But the quality of products purely depends up on the manufactures and not by the vendors.
@Jacob, agreed but I feel Amazon should make sure that the manufactures who are selling through the portal should meet some basic quality criteria. This would greatly increases the buyer confidence because they know that the products they are buying through the portal have passed quality tests. Return and refund policy is great but that will mean lot of effort and waiting for the buyer.
Anandvy, am a regular customer for Amazon.com and I brought many items by online including my laptop and Tablet. So far I hadn't faced any problem and issues. But the quality of products purely depends up on the manufactures and not by the vendors. Amazon is only an online facilitator and in case if we are not satisfied with the quality of product, Amazon have a return and refund policy also.
Bolaji, Amazon is expanding its business across different domains and categories. Starting with books, now they are selling almost all electronic and computer items. AWS and Amazon supply are other examples. Moreover now they had started online business for local markets also. Junglee.com is one of such site for Asian countries.
This is very interesting news! Yes, I would like to have many parts from Amazon and their combo delas are very good. But alas, they do not many items outside USA, not to Canada too. If they include this, it will really be very good.
Hi David, That's correct. I omitted this in my report and should have added it. Amazon didn't just stumble into the supply chain business. It came in by buying smallparts.com and got the endorsement of people that have used the site in the past.
I would definitely use Amazon for parts. I have used them for years for other items and have not had any complaints. It does not surprise me that Amazon is venturing into other areas. This sort of thing is only going to help Amazon get stronger.
t.alex, Arrow and Avnet would be far ahead in terms of operating advantages vs. Amazon. What the online trader offers that may be different is its instant name recognition and the ability to serve a wider market with a wide range of products.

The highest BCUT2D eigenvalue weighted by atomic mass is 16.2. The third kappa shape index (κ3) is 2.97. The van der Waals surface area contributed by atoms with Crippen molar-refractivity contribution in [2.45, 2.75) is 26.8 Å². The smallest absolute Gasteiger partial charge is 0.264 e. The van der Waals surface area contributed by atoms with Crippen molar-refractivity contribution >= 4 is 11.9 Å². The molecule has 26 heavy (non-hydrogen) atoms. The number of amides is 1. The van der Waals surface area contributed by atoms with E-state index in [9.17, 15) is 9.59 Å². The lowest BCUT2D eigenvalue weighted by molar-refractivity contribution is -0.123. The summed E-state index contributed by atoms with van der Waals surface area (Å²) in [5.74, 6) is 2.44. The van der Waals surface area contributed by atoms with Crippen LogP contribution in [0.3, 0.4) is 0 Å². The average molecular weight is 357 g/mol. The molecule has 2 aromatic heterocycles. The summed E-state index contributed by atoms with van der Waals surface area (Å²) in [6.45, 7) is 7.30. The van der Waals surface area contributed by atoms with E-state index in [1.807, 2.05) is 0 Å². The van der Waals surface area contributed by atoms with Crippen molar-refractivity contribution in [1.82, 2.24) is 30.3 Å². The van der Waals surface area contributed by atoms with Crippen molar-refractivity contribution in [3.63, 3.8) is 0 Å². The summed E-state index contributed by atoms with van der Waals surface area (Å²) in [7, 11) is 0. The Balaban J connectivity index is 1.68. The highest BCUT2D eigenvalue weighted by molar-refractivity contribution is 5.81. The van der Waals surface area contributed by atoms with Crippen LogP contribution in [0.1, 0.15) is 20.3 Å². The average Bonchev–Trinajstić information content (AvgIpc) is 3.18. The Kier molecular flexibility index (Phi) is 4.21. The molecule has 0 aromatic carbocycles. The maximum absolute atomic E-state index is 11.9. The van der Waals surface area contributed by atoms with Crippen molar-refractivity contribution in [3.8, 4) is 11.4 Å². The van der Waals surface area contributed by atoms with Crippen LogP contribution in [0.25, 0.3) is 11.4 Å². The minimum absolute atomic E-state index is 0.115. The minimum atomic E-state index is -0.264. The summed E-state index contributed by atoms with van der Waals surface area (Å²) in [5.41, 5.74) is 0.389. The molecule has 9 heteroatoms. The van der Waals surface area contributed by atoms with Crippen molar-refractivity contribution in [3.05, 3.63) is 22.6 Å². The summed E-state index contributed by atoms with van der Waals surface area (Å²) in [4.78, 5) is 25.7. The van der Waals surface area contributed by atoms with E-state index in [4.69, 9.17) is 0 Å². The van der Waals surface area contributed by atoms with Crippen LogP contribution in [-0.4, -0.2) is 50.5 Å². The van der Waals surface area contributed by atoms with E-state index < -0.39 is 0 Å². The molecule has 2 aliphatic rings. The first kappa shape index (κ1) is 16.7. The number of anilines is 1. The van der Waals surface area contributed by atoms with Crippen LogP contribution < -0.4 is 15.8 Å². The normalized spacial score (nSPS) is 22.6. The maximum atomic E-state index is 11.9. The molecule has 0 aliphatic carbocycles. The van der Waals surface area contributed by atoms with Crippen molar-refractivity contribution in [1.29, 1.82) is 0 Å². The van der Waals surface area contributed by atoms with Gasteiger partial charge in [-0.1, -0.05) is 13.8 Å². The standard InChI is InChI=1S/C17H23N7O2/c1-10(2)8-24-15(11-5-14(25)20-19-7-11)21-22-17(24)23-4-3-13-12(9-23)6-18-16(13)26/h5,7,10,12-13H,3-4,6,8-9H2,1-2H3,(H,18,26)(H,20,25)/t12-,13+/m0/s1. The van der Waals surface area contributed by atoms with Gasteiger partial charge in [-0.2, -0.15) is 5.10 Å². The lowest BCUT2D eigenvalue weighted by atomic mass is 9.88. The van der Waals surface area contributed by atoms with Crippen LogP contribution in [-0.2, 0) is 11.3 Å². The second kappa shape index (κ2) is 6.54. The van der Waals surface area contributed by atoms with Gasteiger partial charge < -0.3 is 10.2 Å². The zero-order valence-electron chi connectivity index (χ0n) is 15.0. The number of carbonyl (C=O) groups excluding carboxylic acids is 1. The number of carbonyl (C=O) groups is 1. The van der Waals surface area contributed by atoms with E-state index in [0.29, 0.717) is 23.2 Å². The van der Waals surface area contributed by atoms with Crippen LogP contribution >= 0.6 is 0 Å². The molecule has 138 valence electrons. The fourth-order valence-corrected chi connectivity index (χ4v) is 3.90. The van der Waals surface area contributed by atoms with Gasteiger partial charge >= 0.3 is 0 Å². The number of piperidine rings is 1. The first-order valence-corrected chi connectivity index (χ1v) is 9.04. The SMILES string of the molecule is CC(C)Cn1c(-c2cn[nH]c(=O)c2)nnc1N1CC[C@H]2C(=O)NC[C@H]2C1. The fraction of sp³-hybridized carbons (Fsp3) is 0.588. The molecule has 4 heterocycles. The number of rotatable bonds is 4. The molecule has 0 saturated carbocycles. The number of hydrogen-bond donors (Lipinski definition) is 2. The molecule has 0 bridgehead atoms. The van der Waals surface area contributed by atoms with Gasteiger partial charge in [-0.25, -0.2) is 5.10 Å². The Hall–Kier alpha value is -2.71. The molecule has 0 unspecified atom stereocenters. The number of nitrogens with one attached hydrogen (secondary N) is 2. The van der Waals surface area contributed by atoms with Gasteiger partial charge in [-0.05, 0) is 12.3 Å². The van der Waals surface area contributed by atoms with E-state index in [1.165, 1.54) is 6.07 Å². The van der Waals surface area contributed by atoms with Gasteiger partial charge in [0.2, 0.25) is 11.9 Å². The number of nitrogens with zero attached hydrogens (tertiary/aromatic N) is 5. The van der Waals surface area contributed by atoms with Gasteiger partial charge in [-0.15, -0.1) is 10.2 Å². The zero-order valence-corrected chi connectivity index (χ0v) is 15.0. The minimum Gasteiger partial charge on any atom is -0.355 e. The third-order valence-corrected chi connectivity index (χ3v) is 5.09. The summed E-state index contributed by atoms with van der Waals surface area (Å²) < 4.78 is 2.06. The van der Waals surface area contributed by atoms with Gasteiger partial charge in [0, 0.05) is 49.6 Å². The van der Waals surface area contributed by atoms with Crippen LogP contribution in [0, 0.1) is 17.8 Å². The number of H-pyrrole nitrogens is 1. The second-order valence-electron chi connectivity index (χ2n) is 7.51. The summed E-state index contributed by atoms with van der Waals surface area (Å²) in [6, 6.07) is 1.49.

Amazon Supply is being aimed at businesses generally and not just at a segment of the economy. Both Arrow and Avnet serve the IT and electronic markets whereas Amazon is open to anyone who needs a fastener. Interestingly, purchasers at electronic companies buy more than components. They also run factories that require general parts and may find some of these on Amazon.
EBN Dialogue enables and encourages you to participate in live chats with notable leaders and luminaries. Not only editors and journalists, but the entire EBN community is able to comment and ask questions. Listed below are upcoming and archived chats.
Thailand Stages a Comeback Join EBN contributor Jennifer Baljko on Thursday August 23, 2012, at 11:00 a.m. EST for a live chat on how electronic manufacturers in Thailand have shored up their supply chain to reduce the impact of future natural disasters.
Microsoft Surface: Potential Winners & Losers What are the implications for the electronics industry supply chain of Microsoft Corp.'s decision to launch its own tablet PC? Join industry veteran and EE Times' systems and OEM expert Rick Merritt on Tuesday, July 3, at 12:00 pm EDT for a Live Chat on this subject.
Join EBN contributor Jennifer Baljko on Thursday August 23, 2012, at 11:00 a.m. EST for a live chat on how electronic manufacturers in Thailand have shored up their supply chain to reduce the impact of future natural disasters.
Peter Drucker famously said "Trying to predict the future is like trying to drive down a country road at night with no lights while looking out the back window." Yet in the razor's-edge world of electronics—with a lean supply chain and just-in-time demands—the need to know the future is vital.
You've heard the saying "the No. 1 supply chain risk is your people." That hasn't always been the case. But today's complex global supply chain requires a new type of multitalented employee. It's one who understands, finance, marketing, economics, is savvy with technology, graceful with relationships and can think analytically.
Where are these people? Are universities properly preparing the next generation supply chain professionals? How do train your existing workforce for these new, demanding positions?
Brian Fuller, editor-in-chief of EBN, will lead a 60-minute Avnet Velocity panel discussion that will ask and answer these and other questions swirling around today's supply-chain talent challenges.